We previously reported positive Mitf staining in 83% of patients with intermediate thickness melanomas [9]. In the years following these initial studies, a multitude of manuscripts were published describing the utility of Mitf antibodies for the diagnosis of various types of melanomas and other cancers. Antibody-detected Mitf expression was also found in 100% of benign nevi and 100% of primary cutaneous melanomas with the exception of desmoplastic melanomas (1/14) [11]. The literature on the immunoreactivity of Mitf in melanocytic and non melanocytic spindle cell lesions remains confusing. Koch et al reported that 55% (11/20) of spindle cell and desmoplastic melanomas were immunoreactive for Mitf, but none of 12 malignant peripheral nerve tumors and only 2 of 10 neurofibromas were positive giving Mitf a higher sensitivity and specificity than that of HMB-45 [20]. Other investigators however were unable to confirm these findings. In 2 studies, one third to one half of nonmelanocytic spindle cell tumors and only 30% of spindle cell and desmoplastic melanomas were positive for Mitf [21,22]. In addition 8% of 386 non-melanocytic tumors stained positive for Mitf including macrophages, fibroblasts, Schwann cells and smooth muscle cells [22]. On the other hand the nuclear staining of Mitf can allow for clearer distinction from pigmented cytoplasm, often a confounding issue during interpretation [15].

In our study, none of the 10 negative SLNs were upstaged with Mitf staining. In this small number of SLNs, Mitf demonstrates a specificity of 100%. This is comparable to a specificity of 97% as described by Sheffield et al. in 72 primary melanomas and 32 nonmelanocytic malignancies [6] and a specificity of 100% as found by Dorvault et al. [14]. Miettinen et al. suggest caution in the use of Mitf in the search for nodal micrometastasis as they found occasional Mitf-positive nuclei in histiocytes of germinal centers in 8 out of 20 lymph nodes and in sinus histiocytes in 7 out of 22 lymph nodes. Interpreting Mitf-positive histiocytes as melanoma cells should be avoided [7]. We did not encounter this problem in our 10 negative SLNs. Our study shows that 80% of SLNs which are positive by H&E staining also stain for Mitf by immunohistochemistry. In a small serious of only 4 sentinel lymph nodes positive of metastatic melanoma strong nuclear staining was observed in all 4 lymph nodes [15]. Interestingly, only 40% of clinically-positive lymph nodes (all of which show metastatic melanoma by H&E) stain for Mitf. This is in contrast to the results described by Miettinen et al, who evaluated Mitf staining in 266 metastatic melanomas including 130 patients with lymph node metastases and found Mitf staining in 88% of these tumors [7]. It must be noted that in their study, an antibody cocktail of C5 + D5 was used, whereas we used pure D5 monoclonal Mitf antibody.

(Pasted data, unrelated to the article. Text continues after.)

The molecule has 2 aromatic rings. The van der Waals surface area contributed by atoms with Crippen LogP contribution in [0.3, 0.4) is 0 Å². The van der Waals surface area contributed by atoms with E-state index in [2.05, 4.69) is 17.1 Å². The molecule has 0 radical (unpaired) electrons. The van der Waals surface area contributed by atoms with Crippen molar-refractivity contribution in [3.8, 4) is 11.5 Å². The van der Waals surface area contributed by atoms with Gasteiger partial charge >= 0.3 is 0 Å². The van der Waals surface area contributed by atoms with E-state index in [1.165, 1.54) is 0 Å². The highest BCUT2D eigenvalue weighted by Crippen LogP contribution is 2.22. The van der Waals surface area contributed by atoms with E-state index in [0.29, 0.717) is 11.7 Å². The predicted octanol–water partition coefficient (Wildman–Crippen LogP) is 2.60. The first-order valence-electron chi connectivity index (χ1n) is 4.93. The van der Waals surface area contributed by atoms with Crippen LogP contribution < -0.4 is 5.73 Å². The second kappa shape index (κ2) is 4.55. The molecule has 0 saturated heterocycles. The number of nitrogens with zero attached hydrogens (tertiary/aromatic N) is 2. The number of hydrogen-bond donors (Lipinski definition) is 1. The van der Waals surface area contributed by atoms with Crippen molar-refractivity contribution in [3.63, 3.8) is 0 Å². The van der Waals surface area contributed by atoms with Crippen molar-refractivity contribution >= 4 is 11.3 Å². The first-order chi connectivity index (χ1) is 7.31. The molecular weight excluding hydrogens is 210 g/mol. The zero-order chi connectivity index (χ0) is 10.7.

We propose that levels of Mitf expression imply a more differentiated melanoma and correlate with prognosis. In our previous study we found that mean overall survival and disease-free survival in patients whose melanomas did not express Mitf were 80 +/– 18 months and 71 +/– 20 months respectively. This compared with 187 +/– 13 and 186 +/– 14 months for patients whose melanomas expressed Mitf [9]. In addition, the pathologic status of the SLN remains the most important prognostic factor in patients with cutaneous melanoma [3,23]. The revised melanoma staging system concludes that the number of metastatic lymph nodes and the “tumor burden” were the most dominant predictors of survival in patients with Stage III melanoma [3,4]. Patients with metastatic nodes detected by palpation had a shorter survival compared with patients whose nodal metastases were first detected by sentinel node biopsy. Taken together, the decreased Mitf staining in the macroscopically positive lymph nodes implies that Mitf is a differentiation marker, whose loss of expression correlates with advanced disease and poor prognosis. In other words, higher levels of antigen expression represent a more differentiated state, while lower levels represent a less differentiated state. Interestingly data supporting this hypothesis were reported in vitro and in a SCID mice model by Selzer et al. [24]. The authors nicely demonstrated that transfection of the melanocyte specific isoform of Mitf (Mitf-M) into a melanoma cell line (518A2) lacking the M-isoform and into a permanent cell line established from normal melanocytes (NMEL-II) resulted in slower tumor growth. In addition to the growthinhibitory effects, Mitf-M expression led to a change in the histopathological appearance of tumors from epitheloid toward a spindle-cell type in vivo. Similarly, we have shown that Mitf-M transfected into the aggressive UISO-Mel-6 melanoma cell lines abrogated liver and lung metastases and upregulated the markers of differentiation [25].

5. Conclusions

Our results show that Mitf can be used as an additional marker for evaluating sentinel lymph nodes in patients with melanoma. To confirm these preliminary results in a relative small number of patients, larger studies will be necessary. In addition, Mitf appears to be involved in melanoma differentiation and leads to a less aggressive phenotype.